Global demographics are shifting, and the global population is aging. Longer life spans will allow this population to travel and work later in life, creating new needs and opportunities. By understanding the shifting demographics and the needs of the new population, your organization can take advantage of future opportunities.
Posted by Nina Martire
June 7, 2017 at 8:30 AM
Posted by Tyler Sweatt
May 17, 2017 at 8:30 AM
Every day, powerful new technologies like Blockchain, Artificial Intelligence, automation, and robotics are emerging and forcing leaders to rethink their organization and to consider a host of unknowns for their future. They’re coming into the marketplace faster than ever, are increasingly complex, and are disrupting how many institutions operate. It’s not surprising that many leaders struggle to understand how to engage new resources, how to introduce and explain them to their people – and even whether they should.
In almost every industry and sector, AI is opening up new possibilities and forcing us to think outside of long-held paradigms. As these burgeoning resources reshape how we approach business, two related points emerge as vital. First, while the ‘wow’ factor of AI and machine learning is high, it would be dangerous to overestimate the value of cognitive technologies. Second, organizational leaders must be involved in the decisions to invest in and adopt technologies based on how the resources will enhance workforce performance.
There is little doubt that we will continue to see a future that employs automated machines and other technology solutions to perform knowledge tasks and data analysis. As that happens, it is important for organizations to recognize these solutions as combined human-machine institutions – not as segmented machines or tools.
Posted by Tyler Sweatt
December 2, 2015 at 9:30 AM
China has the world’s largest population (1.37 billion) and in 2014, the country surpassed the United States as the world’s largest economy (GDP based on purchasing power parity). Today, the country is abolishing a 35-year-old One Child policy and discussing impactful changes to its foreign investment rules. For global businesses, these changes make it imperative to consider how they will address future market implications of massive population growth in the face of operational constraints.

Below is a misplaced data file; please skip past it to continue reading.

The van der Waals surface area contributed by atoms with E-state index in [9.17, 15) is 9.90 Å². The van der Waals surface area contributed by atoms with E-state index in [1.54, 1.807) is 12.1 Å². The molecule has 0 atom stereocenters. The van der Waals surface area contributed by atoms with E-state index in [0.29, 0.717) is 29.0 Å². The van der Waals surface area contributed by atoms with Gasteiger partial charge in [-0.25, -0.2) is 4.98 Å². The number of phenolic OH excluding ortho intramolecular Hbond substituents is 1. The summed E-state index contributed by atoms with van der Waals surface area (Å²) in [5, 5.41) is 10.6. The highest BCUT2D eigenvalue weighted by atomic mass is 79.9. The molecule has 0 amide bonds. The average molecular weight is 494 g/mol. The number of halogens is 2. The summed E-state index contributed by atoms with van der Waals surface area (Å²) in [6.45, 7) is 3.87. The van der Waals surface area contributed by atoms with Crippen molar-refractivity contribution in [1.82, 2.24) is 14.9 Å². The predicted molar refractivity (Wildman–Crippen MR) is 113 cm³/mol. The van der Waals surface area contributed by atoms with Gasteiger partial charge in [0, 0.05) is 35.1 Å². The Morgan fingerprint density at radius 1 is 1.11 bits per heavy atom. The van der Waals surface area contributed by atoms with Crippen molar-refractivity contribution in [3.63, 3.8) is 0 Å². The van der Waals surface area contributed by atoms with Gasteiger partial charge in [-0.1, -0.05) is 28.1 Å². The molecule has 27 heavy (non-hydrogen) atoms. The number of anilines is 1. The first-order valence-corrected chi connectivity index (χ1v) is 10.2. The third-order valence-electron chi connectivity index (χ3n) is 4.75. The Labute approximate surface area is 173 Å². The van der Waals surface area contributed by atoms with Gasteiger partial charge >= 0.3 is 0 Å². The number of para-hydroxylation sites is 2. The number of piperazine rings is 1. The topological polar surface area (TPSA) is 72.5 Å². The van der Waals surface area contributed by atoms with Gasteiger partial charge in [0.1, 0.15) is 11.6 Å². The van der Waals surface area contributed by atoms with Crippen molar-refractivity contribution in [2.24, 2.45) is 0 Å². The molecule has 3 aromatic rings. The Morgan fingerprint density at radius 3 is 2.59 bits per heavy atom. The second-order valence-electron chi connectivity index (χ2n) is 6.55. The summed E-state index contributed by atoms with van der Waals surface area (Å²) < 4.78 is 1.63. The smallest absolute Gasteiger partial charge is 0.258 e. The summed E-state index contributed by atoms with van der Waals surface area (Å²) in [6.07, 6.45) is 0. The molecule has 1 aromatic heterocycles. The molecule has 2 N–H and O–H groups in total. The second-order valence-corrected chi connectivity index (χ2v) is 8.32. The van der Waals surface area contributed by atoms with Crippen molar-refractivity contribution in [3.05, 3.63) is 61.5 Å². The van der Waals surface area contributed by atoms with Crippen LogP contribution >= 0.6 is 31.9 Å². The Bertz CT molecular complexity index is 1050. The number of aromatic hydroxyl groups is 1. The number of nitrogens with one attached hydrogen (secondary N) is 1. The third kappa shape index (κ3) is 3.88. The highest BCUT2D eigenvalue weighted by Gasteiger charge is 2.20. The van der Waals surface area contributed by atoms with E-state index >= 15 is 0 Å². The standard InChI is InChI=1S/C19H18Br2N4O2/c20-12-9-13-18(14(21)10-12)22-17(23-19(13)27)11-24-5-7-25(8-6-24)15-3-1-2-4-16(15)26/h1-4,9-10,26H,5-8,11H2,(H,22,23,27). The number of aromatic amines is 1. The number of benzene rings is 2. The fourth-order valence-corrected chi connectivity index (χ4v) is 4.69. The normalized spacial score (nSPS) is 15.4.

Posted by Deb Westphal
September 2, 2015 at 11:59 AM
Lately, we’ve been working to understand the implications of two seemingly disparate advancements.
The first concerns an action taken by the Department of Defense this summer. The DOD let a massive new contract for its Defense Healthcare Management System to the team of Cerner, Leidos and Accenture Federal. The project’s goal is to build a national health information network that will allow health records to follow patients no matter where they are – from a VA hospital, to a tent in a war zone, to a retail clinic, to an app on their smart phones.
The second advancement concerns all the gadgets we’ve started wearing to measure our metabolic functions. We have wristbands to chart our fitness programs, measure our fluid intake, report on our sleep patterns, and assist with our meditation practice. We even have sensors that beep when we need to apply more sunscreen. Diabetics have sensors that monitor their glucose levels continually. Patients can use their smart phones and telemedicine to consult a doctor about injuries and illnesses. Sensors can even measure and report issues like acid reflux levels and irregularities in a heartbeat.
Let’s do a quick exercise – when did your industry last experience major disruption? How about your business?
Here’s the more important question – when did you last disrupt your own business?
If the last disruption to your business or industry came within the last two years, you are probably planning for the present business climate. If your last disruption came before 2013, you need to address the radical change your business faces, and you don’t have time to waste.
Posted by Deb Westphal
December 16, 2014 at 11:27 AM
Today’s organizations are grappling with complex problems in a world of accelerating change. Aerospace and Defense (A&D) organizations in particular – and the people who work there – must cope with the extra complexity of keeping up with shifts in international security and rapid advances in technology. At the same time, like any other company, A&D organizations must continuously find ways to differentiate themselves from their competition and meet the evolving needs of their customers.